The Place Where the Lord Lay (A Word for Easter)
George H. Morrison
One does not associate gladness with the grave. That is not the experience of men. The sepulcher is the quiet home of sorrow where the tears fall in gentle loving memory. How often, visiting a graveyard, does one see somebody lingering by a tomb, taking away the flowers that are withered, tending it with a sweet and careful reverence. Such ministrants1 are seldom singing folk with a great and shining gladness on their faces. They are the children of memory and sorrow. Summoned to a grave, we know at once that we are summoned to a place of sadness. Women clothe themselves in decent black as perceiving the unseemliness of color. And yet the strange thing is, in the passage now before us, that when the angel wanted to make these women glad, he bade them come and investigate a grave. He did not drive them from the garden as Adam and Eve were driven from the garden. He did not bid them try to forget their sorrow and go out and face their duty in the world. He quieted their fears and cheered their hearts and turned their sorrow into thrilling joy by bidding them investigate a grave. It is one of the strangest episodes of history. To exaggerate its uniqueness is impossible. It is the only time in all the centuries when a grave is the triumphant argument for gladness. We make pilgrimages to see where poets sang or where patriots lived or captains fought their battles. But the angel said (and it brought morning with it), "Come, see the place where the Lord lay."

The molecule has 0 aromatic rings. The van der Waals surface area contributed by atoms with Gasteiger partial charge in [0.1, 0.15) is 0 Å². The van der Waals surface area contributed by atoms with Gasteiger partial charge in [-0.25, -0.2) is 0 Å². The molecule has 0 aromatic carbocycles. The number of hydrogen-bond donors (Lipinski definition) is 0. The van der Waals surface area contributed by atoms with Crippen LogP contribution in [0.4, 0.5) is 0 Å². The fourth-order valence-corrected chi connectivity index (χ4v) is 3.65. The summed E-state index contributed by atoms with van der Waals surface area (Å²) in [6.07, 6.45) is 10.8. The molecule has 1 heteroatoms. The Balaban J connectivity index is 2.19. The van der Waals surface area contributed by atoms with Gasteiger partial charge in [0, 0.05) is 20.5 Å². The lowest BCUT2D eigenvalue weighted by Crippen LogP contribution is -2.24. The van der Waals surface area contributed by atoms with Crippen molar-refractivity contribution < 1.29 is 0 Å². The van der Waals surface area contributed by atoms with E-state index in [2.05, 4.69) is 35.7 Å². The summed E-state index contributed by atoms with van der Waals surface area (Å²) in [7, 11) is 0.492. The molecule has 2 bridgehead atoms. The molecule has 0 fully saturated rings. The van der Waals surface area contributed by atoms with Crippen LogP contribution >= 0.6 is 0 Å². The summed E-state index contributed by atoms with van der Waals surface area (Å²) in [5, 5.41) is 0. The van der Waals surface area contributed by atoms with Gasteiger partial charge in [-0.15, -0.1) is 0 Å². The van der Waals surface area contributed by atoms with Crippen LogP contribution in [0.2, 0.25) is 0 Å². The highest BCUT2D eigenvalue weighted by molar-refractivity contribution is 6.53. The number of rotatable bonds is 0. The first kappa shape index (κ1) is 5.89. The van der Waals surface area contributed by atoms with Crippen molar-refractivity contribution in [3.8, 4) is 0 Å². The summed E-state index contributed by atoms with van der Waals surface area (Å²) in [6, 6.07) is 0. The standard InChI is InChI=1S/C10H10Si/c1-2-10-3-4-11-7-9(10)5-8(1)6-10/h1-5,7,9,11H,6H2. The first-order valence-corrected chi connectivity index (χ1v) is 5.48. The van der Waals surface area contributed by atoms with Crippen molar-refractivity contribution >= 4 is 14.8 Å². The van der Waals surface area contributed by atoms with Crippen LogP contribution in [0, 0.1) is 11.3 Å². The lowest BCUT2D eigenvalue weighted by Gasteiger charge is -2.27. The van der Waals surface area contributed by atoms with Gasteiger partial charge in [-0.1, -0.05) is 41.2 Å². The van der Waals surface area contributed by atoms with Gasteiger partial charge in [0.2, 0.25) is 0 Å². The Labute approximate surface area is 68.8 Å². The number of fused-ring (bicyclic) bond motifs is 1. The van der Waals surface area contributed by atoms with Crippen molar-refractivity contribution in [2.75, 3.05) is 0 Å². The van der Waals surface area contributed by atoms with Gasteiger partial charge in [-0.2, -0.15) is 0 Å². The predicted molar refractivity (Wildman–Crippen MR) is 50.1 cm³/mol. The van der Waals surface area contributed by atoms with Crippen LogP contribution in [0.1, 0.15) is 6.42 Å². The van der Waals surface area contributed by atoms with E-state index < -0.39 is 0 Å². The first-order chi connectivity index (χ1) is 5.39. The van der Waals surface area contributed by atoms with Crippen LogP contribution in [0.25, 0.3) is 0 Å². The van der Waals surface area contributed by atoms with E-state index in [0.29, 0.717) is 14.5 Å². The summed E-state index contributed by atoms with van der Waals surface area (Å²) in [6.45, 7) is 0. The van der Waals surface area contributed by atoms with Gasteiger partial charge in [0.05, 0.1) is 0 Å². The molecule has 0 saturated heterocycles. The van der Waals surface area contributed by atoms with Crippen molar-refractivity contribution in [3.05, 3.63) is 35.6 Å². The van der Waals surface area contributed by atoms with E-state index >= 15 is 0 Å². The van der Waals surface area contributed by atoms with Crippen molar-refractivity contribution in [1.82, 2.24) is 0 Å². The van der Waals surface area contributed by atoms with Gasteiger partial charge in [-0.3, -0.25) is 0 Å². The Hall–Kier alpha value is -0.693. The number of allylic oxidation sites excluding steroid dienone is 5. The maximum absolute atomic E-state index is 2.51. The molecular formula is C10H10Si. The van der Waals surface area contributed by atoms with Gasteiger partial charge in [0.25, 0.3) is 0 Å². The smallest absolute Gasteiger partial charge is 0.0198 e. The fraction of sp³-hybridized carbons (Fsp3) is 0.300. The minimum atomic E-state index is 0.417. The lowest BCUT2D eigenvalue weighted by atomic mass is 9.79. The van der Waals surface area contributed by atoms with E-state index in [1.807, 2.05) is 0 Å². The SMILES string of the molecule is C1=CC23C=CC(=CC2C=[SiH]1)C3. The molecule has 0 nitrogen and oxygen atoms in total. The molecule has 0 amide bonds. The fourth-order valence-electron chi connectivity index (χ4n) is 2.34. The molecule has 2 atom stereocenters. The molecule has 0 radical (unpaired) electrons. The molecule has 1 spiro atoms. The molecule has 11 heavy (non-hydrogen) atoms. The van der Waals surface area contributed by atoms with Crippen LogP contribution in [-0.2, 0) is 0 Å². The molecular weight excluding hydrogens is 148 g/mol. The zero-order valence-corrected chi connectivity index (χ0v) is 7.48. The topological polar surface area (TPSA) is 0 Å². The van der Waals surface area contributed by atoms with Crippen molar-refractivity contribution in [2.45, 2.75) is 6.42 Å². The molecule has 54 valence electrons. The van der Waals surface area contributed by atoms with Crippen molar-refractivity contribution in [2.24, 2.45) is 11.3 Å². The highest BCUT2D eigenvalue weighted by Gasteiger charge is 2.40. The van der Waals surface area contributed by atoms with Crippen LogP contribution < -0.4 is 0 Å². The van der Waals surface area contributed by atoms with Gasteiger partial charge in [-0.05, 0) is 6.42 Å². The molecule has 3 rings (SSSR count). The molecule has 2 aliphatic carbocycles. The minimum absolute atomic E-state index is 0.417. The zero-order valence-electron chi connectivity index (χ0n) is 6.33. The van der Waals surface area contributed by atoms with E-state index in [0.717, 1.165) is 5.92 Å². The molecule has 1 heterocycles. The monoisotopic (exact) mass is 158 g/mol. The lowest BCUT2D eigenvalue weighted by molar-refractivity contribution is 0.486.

One marvelous thing was that that place was empty, though only the angel knew why it was empty. It had not been rifled of its priceless treasure-He is not here, He is risen. The Sadhu Sundar Singh tells of a friend of his who visited Mohammed's tomb. It was very splendid and adorned with diamonds, and they said to him, "Mohammed's bones are here." He went to France and saw Napoleon's tomb, and they said to him, "Napoleon's bones ...
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